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Leon Kluge

About Leon Kluge

Leon Kluge is an award-winning landscape designer who was part of the successful South African team at Chelsea in both 2010 and 2012, and the Gardening World Cup in Japan in 2011, and then won a Gold medal at the 2013 Cup. Leon is known for his modern, contemporary landscapes, sustainable community projects and his specialisation in vertical gardens. His company Leon Kluge Landscape Design is based in north-eastern South Africa.

12 thoughts on “The GREAT baobabs of Madagascar

  1. Matt on said:

    Your articles are dangerously giving me wander lust again Leon with another story of exotic locations and exotic species. Great to have you sharing stories of locations that inspire us all to put the dog, cat and kids in the local kennel and head off to marvel at these wonders.

    • Thank you, hope the urge to plant travel will get the better of you, I cant stay out of the bush for long, even where I am sitting right now and emailing ,i am in the most amazing sunken forest, surrounded by natural vertical wall gardens, unbelieveable! Will have to share this natural gem also!

  2. AliCat on said:

    Hello Leon
    What a great plant group the boabas are. Your pictures are inspiring of the place. A pity though as it sounds as though these wonderful plants wil become extinct if they are not allowed to germinate in their native habitat.
    Alison

  3. Yes, It is a very sad situation to watch unfold in madagascar, but what do you say to somebody trying to feed his family that he cannot farm in his area due to the endemic plants and animals occuring in the area, (and nowhere else on earth!!) When it comes to a hungry stomach and your family, nothing else really matters. I wish somebody could come up with a working solution that could bennefit both ways.

  4. These trees seem so prehistoric! I love their ability to take on water to survive a drought. If the plants around me could do that, I’d be able to water less! Great article. :o)

  5. Great article Leon. What a magical place you live in. Of course, the beauty and wonder of Madagascar comes with the sadness of deforestation in the name of farming and feeding its people.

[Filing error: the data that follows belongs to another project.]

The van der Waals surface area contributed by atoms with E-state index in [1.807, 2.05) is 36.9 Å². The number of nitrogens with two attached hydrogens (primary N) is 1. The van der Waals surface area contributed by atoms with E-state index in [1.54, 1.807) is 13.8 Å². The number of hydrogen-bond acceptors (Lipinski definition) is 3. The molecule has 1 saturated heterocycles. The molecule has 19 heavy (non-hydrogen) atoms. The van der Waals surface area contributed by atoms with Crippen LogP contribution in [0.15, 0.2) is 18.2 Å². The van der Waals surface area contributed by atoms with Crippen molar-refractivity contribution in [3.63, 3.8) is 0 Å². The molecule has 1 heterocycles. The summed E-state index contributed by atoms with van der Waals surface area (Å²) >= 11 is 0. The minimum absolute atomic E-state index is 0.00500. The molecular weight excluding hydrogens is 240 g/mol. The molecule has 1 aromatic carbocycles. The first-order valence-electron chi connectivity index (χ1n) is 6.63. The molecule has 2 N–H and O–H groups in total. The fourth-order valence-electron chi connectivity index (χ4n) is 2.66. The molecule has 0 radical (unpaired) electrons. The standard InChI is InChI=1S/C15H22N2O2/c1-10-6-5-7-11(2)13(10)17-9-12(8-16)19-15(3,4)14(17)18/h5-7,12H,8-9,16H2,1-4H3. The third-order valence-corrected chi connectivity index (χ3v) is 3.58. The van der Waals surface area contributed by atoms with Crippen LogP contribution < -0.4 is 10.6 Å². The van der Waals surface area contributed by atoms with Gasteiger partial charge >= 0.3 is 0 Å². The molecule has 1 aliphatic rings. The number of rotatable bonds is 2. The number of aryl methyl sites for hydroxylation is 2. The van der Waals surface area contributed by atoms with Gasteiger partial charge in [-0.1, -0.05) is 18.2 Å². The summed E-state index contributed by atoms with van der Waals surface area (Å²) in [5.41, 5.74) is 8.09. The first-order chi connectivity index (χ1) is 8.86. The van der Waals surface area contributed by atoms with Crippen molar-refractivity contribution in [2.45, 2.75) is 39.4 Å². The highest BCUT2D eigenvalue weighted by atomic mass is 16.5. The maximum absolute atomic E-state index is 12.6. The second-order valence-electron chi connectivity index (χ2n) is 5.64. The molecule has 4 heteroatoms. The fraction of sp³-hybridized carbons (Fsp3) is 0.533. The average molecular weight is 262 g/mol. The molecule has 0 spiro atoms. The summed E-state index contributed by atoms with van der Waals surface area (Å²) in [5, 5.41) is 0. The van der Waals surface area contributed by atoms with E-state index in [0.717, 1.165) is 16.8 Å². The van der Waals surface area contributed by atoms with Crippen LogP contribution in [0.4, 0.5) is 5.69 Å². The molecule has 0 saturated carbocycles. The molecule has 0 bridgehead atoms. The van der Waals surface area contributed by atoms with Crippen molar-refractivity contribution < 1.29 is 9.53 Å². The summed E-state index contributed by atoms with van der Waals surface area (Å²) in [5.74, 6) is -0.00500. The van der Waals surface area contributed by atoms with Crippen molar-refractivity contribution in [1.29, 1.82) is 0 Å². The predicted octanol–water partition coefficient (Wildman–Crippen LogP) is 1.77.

I was interested to learn the role the fruit bats play in the pollinating of these fantastic trees, the boababs. Here in Queensland, Australia, the fruit bat is fast becoming the enemy due to its connection to the spread of the fatal (for humans) equine virus and also their colony numbers are increasing so much, living in their flight path is not nice; those who do must endure lots of smelly, messy droppings. Such a mixed blessing this world gives us.

    • The interesting about the fruit bats is that it is a delicacy in madagascar, it is the weirdest thing, stopping at a stop street and having trays upon trays of freshly cooked fruit bat for sale, as a take away on the way home.
      I must be honest, I have not tried it and doubt that I would, chicken nuggets sounds sooo much better!
      Thus for that reason the fruit bat will never be a problem in madagascar, and will also need protection soon.

      • OMG. Eating fruit bats!!! That is the first time I have heard that. I cant imagine where the meat would be ..wings? legs? They are such bony little critters … a bit like quails. They always look like more hard work than pleasure.

        Wonder how that would go over with the greenies here.

        • Would have been a much cheaper way to get them out of our Sydney Botanic Gardens! They have been there roosting in their thousands for several years, and destroying many old trees and the beautiful Palm Grove. But hopefully they have now (by other non-culinary means) been ‘redistributed’ to other locations where, I believe, they are becoming scarce.

          • I think the fruit bat in madagascar is a bit different to what you have in Australia, these ones are huge, they are called flying foxes, because their faces look very dog like, they are black with yellow brown fur between their wings, the wing span is about 140cm and they weigh about 700grams and the body is about 40cm in length when mature. It’s huge, lots of meat on those bones!

  6. Ours are flying foxes too and about the same size – same genus Pteropus – the megabats. You sure know it when they fly overhead at this time of year after an evening diet of fresh mulberries!

  7. Needing to return to Madagascar to get more info as soon as Life permits but gives me a bit of a lifeline to read your words Leon. Have been painting Baobabs for over 20 years and as for fruit bats, we have thousands fly over at dusk, from their colonies on the banks of the Ord R. in the Kimberley. Never tire of watching their quiet foray to the farms but then I am not a farmer. Our local Boab A.gregorii is far from extinct I am glad to report , have about 40 new ones just came up in my back yard from some mulch ! thanks for your site.